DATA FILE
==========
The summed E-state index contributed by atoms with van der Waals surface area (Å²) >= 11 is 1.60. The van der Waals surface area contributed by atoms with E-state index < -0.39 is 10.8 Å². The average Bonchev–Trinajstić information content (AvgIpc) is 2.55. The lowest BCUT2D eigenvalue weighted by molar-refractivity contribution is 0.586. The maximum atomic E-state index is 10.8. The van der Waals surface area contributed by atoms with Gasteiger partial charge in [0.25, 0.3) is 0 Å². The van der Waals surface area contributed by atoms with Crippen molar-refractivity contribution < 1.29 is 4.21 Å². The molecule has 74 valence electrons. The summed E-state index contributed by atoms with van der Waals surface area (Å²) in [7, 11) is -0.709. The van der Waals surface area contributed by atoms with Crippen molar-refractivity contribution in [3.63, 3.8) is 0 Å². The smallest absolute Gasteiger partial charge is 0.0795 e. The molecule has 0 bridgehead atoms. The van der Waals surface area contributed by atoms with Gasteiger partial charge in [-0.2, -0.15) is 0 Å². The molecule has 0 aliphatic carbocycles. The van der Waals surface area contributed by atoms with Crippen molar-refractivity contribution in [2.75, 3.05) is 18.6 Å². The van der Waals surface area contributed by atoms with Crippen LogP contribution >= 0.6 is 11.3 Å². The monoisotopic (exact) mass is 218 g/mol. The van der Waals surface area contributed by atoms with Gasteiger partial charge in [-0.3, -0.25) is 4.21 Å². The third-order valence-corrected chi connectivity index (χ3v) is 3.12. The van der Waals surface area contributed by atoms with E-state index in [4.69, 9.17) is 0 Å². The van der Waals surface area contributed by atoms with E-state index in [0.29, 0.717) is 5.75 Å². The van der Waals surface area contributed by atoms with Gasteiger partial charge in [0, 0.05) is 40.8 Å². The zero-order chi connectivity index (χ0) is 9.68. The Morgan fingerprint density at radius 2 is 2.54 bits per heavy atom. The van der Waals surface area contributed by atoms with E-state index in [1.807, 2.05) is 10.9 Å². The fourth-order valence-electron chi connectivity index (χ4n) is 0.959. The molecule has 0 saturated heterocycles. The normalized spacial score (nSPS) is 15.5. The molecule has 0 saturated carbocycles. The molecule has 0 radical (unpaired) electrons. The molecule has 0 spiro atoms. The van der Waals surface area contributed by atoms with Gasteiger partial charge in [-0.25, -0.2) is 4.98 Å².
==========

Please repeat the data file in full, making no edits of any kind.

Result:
The summed E-state index contributed by atoms with van der Waals surface area (Å²) >= 11 is 1.60. The van der Waals surface area contributed by atoms with E-state index < -0.39 is 10.8 Å². The average Bonchev–Trinajstić information content (AvgIpc) is 2.55. The lowest BCUT2D eigenvalue weighted by molar-refractivity contribution is 0.586. The maximum atomic E-state index is 10.8. The van der Waals surface area contributed by atoms with Gasteiger partial charge in [0.25, 0.3) is 0 Å². The van der Waals surface area contributed by atoms with Crippen molar-refractivity contribution < 1.29 is 4.21 Å². The molecule has 74 valence electrons. The summed E-state index contributed by atoms with van der Waals surface area (Å²) in [7, 11) is -0.709. The van der Waals surface area contributed by atoms with Crippen molar-refractivity contribution in [3.63, 3.8) is 0 Å². The smallest absolute Gasteiger partial charge is 0.0795 e. The molecule has 0 bridgehead atoms. The van der Waals surface area contributed by atoms with Gasteiger partial charge in [-0.2, -0.15) is 0 Å². The molecule has 0 aliphatic carbocycles. The van der Waals surface area contributed by atoms with Crippen molar-refractivity contribution in [2.75, 3.05) is 18.6 Å². The van der Waals surface area contributed by atoms with Crippen LogP contribution >= 0.6 is 11.3 Å². The monoisotopic (exact) mass is 218 g/mol. The van der Waals surface area contributed by atoms with Gasteiger partial charge in [-0.3, -0.25) is 4.21 Å². The third-order valence-corrected chi connectivity index (χ3v) is 3.12. The van der Waals surface area contributed by atoms with E-state index in [4.69, 9.17) is 0 Å². The van der Waals surface area contributed by atoms with E-state index in [0.29, 0.717) is 5.75 Å². The van der Waals surface area contributed by atoms with Gasteiger partial charge in [0, 0.05) is 40.8 Å². The zero-order chi connectivity index (χ0) is 9.68. The Morgan fingerprint density at radius 2 is 2.54 bits per heavy atom. The van der Waals surface area contributed by atoms with E-state index in [1.807, 2.05) is 10.9 Å². The fourth-order valence-electron chi connectivity index (χ4n) is 0.959. The molecule has 0 saturated heterocycles. The normalized spacial score (nSPS) is 15.5. The molecule has 0 saturated carbocycles. The molecule has 0 radical (unpaired) electrons. The molecule has 0 spiro atoms. The van der Waals surface area contributed by atoms with Gasteiger partial charge in [-0.25, -0.2) is 4.98 Å².